The current art and science of social and behavior change (SBC) has benefited from the many lessons learned and documented over the years from a wide variety of disciplines and approaches—including anthropology, psychology, marketing, communication research, social marketing, and more recently behavioral economics and human-centered design. Over the years, SBC has accumulated a robust body of compelling evidence, consisting of both scientific research, and documented success stories that demonstrate how the tools and approaches of SBC have effectively influenced behavior change in almost every area of public health, as well as related sectors. The many creative products and events that have been developed within the field make it easy for us to see that art and creativity play an important role in SBC. However, the science behind SBC is less visible but has, arguably, been even more important to the field’s success.
In what might be the birth of social marketing 1951, Weibe famously asked the question “Why can’t we sell brotherhood the way we sell Coca Cola?” [1, 2]. As in Weibe’s famous paper, SBC has, from its earliest days, sought to identify, document, and implement the most effective means of influencing individual and community adoption of improved practices, whether these were technological or behavioral innovations, to improve health status. Central to his inquiry was the search for an approach that could provide results at scale for good value. And these efforts have been successful. Working in concert with the introduction of innovations from the biomedical field, SBC has contributed to significant reductions in mortality and increases in lifespan in every area of the globe. In recent years, we have seen an accelerated effort to document the evidence for SBC’s effectiveness . For example, in 2013, the United States Agency for International Development (USAID), in collaboration with the UNICEF, hosted the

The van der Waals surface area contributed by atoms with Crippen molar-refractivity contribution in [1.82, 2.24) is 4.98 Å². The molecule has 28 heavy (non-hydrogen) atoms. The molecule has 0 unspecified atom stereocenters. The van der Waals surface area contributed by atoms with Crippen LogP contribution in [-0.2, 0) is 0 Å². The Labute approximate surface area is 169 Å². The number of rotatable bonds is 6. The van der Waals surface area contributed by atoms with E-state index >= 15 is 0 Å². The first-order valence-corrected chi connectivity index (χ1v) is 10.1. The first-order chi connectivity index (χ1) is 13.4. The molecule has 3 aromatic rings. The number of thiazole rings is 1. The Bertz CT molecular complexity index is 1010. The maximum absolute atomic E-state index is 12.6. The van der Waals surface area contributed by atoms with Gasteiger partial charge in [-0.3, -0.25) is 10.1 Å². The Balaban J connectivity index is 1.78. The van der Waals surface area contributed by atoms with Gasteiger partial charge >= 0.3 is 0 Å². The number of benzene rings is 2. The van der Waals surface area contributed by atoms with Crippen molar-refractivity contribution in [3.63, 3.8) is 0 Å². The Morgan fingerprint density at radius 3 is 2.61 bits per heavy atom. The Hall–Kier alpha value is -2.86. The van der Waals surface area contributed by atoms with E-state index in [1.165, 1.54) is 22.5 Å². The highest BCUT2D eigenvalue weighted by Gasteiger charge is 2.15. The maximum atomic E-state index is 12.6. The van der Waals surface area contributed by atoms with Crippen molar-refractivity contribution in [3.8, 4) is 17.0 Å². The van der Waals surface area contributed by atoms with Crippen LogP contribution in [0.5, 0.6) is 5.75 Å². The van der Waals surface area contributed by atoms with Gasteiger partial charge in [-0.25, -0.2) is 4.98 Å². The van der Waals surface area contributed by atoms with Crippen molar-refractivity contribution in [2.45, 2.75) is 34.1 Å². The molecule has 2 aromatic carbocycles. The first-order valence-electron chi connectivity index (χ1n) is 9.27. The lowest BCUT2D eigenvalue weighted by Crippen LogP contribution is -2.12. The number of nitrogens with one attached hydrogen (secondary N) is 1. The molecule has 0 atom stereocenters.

1.1. Adoption of products and services